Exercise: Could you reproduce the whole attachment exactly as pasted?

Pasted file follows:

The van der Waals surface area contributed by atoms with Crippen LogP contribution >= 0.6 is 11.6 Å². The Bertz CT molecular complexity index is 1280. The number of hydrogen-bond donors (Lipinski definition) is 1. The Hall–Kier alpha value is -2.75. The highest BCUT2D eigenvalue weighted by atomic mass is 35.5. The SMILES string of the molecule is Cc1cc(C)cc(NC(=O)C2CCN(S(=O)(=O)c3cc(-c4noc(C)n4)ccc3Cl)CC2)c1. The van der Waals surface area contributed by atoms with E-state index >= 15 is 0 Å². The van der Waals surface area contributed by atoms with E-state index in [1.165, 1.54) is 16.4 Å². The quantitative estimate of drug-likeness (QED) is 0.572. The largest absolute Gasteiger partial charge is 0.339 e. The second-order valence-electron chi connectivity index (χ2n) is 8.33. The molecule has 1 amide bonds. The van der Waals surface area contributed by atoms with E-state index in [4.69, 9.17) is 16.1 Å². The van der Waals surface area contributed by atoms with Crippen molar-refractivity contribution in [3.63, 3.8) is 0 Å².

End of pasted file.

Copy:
The van der Waals surface area contributed by atoms with Crippen LogP contribution >= 0.6 is 11.6 Å². The Bertz CT molecular complexity index is 1280. The number of hydrogen-bond donors (Lipinski definition) is 1. The Hall–Kier alpha value is -2.75. The highest BCUT2D eigenvalue weighted by atomic mass is 35.5. The SMILES string of the molecule is Cc1cc(C)cc(NC(=O)C2CCN(S(=O)(=O)c3cc(-c4noc(C)n4)ccc3Cl)CC2)c1. The van der Waals surface area contributed by atoms with E-state index >= 15 is 0 Å². The van der Waals surface area contributed by atoms with E-state index in [1.165, 1.54) is 16.4 Å². The quantitative estimate of drug-likeness (QED) is 0.572. The largest absolute Gasteiger partial charge is 0.339 e. The second-order valence-electron chi connectivity index (χ2n) is 8.33. The molecule has 1 amide bonds. The van der Waals surface area contributed by atoms with E-state index in [4.69, 9.17) is 16.1 Å². The van der Waals surface area contributed by atoms with Crippen molar-refractivity contribution in [3.63, 3.8) is 0 Å².